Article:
A rising number of epileptic patients are using an alternative medicine to reduce their seizures. The herb in question is Cannabis sativa. Among the users are some of the almost 100,000 American children who have “intractable epilepsy,” which does not respond to standard antiseizure medications. Some parents report that marijuana helps to control their child's seizures when other standard drugs do not.

There is no pharmaceutical preparation of cannabis as a drug. Instead parents must personally buy pot at a medical marijuana dispensary—or perhaps illegally—to help their child.

The isolation of a chemical in marijuana that may be involved with tamping down seizures could soon change all that. Cannabidiol is a purified compound derived from cannabis that shows promise in treating epilepsy in both adults and children. The chemical, which also is responsible for some of the other health benefits associated with medical marijuana, is the main active ingredient in a new drug under investigation, called Epidiolex, manufactured by GW Pharmaceuticals. Epidiolex contains several other cannabinoid compounds but is formulated without tetrahydrocannabinol, the compound that makes people feel high.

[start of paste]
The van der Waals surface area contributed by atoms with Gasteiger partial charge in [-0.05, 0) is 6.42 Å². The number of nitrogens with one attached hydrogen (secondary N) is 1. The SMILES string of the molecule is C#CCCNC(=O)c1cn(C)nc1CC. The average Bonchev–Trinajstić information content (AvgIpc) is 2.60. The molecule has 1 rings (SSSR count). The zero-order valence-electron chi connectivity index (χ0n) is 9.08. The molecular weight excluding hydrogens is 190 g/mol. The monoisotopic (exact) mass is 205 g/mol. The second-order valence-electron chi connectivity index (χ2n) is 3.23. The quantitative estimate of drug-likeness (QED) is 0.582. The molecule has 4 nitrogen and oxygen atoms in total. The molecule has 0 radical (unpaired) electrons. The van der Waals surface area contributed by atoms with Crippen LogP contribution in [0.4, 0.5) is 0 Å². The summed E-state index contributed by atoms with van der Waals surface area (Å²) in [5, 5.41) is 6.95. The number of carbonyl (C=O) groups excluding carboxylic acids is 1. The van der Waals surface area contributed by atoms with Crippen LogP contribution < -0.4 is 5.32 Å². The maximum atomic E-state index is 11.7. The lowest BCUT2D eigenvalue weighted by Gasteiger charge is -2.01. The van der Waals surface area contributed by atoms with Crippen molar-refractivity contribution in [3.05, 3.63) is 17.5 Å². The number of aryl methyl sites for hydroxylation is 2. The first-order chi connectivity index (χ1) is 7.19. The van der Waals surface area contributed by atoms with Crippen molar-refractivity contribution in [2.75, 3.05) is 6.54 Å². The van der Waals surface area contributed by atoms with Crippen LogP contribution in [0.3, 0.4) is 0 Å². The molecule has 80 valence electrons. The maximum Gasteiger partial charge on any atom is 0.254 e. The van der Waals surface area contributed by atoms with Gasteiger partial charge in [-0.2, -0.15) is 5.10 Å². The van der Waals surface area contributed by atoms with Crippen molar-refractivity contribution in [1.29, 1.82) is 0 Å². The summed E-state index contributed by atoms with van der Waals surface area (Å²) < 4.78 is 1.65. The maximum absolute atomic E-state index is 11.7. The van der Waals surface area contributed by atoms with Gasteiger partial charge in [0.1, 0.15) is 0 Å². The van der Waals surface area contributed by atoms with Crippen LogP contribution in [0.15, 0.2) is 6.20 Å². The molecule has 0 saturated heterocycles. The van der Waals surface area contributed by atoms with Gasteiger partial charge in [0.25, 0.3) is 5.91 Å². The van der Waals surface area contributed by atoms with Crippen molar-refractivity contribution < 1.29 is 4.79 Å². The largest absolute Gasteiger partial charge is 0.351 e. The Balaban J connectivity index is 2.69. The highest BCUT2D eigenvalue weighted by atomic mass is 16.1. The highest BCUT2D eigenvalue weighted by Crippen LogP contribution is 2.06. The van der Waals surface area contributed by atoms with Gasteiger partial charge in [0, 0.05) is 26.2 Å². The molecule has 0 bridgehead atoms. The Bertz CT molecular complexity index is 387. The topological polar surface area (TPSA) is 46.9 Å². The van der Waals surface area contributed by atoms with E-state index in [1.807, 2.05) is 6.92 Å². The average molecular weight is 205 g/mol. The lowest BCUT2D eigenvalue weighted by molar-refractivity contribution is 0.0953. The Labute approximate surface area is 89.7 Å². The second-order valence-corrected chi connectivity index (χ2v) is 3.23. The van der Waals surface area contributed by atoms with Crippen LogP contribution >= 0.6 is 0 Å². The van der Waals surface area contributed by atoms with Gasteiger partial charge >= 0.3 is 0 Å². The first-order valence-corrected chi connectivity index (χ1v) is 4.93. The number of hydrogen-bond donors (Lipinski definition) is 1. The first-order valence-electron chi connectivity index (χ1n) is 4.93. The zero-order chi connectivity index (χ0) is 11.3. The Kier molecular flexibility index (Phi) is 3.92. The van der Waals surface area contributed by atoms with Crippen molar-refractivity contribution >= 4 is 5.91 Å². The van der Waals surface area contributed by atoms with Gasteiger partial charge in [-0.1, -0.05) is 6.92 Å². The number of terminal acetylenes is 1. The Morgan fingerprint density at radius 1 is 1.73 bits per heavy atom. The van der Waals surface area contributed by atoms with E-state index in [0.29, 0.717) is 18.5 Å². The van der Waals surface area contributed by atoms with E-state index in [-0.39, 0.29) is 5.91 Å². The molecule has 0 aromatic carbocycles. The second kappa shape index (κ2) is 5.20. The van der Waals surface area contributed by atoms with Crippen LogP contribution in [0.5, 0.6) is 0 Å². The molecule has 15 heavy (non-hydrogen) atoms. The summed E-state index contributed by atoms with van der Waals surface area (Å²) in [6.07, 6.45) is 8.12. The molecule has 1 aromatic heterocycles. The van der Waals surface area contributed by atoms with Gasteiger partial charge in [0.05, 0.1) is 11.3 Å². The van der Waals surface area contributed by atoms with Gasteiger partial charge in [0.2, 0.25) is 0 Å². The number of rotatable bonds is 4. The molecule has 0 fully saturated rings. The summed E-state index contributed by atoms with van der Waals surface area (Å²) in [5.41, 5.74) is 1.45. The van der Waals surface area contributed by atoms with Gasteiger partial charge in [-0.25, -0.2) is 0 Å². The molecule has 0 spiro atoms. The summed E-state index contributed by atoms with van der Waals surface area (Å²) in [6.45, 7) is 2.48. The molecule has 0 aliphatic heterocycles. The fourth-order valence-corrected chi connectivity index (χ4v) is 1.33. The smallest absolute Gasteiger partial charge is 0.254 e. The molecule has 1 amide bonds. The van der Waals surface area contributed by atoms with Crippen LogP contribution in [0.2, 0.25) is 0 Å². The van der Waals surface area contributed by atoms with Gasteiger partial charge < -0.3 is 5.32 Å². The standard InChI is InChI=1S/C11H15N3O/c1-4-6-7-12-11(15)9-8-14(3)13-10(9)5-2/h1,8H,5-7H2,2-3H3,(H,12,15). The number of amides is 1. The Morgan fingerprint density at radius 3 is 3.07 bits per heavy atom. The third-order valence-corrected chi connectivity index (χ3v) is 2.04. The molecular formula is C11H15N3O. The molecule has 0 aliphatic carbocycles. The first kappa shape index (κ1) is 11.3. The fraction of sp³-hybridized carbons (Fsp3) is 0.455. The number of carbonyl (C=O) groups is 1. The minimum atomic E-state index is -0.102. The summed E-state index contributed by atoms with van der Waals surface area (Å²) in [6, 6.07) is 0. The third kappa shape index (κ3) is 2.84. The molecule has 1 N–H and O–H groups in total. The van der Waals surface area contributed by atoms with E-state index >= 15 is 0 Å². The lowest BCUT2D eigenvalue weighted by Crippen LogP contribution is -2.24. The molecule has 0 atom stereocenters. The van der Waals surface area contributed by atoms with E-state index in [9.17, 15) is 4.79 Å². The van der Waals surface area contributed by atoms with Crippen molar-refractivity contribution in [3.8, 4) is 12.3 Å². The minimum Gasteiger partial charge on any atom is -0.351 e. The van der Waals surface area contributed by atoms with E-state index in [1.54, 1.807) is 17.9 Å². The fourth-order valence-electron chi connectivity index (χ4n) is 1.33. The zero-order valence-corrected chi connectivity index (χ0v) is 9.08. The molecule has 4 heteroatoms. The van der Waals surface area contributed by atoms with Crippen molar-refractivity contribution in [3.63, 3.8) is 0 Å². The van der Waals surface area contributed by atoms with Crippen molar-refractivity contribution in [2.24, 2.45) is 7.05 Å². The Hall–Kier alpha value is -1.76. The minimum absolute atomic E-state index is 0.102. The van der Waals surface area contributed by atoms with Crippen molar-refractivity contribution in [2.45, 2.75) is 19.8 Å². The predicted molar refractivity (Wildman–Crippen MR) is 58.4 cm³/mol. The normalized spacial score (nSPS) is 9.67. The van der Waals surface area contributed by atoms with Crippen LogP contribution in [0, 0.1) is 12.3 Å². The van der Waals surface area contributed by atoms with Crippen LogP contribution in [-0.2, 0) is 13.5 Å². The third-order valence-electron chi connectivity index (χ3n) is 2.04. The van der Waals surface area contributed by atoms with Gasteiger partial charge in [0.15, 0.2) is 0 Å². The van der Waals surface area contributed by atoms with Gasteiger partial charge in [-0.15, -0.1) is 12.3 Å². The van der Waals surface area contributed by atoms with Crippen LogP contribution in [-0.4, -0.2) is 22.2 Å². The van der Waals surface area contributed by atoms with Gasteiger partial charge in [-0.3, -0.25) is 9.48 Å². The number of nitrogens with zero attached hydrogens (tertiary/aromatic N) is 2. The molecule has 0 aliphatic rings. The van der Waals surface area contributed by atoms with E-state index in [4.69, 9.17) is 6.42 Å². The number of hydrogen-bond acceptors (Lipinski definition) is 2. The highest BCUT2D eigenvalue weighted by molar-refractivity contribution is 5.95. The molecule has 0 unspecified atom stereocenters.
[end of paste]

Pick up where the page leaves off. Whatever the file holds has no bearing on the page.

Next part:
As with some approved seizure medications, researchers do not understand exactly how cannabidiol functions as an anticonvulsant. Whatever its physiological underpinnings, cannabidiol seems to work. Animal studies and preliminary investigations with human adults suggest it significantly reduces seizures and is well tolerated and safe.

Now researchers are making formal efforts to test cannabidiol in children with intractable epilepsy. A year-long clinical trial will test whether it diminishes epileptic activity in 150 children who have not been helped by standard seizure medications. If Epidiolex proves itself, it will supply additional evidence that marijuana may serve as a potential cornucopia of medical leads to be used for future drug development.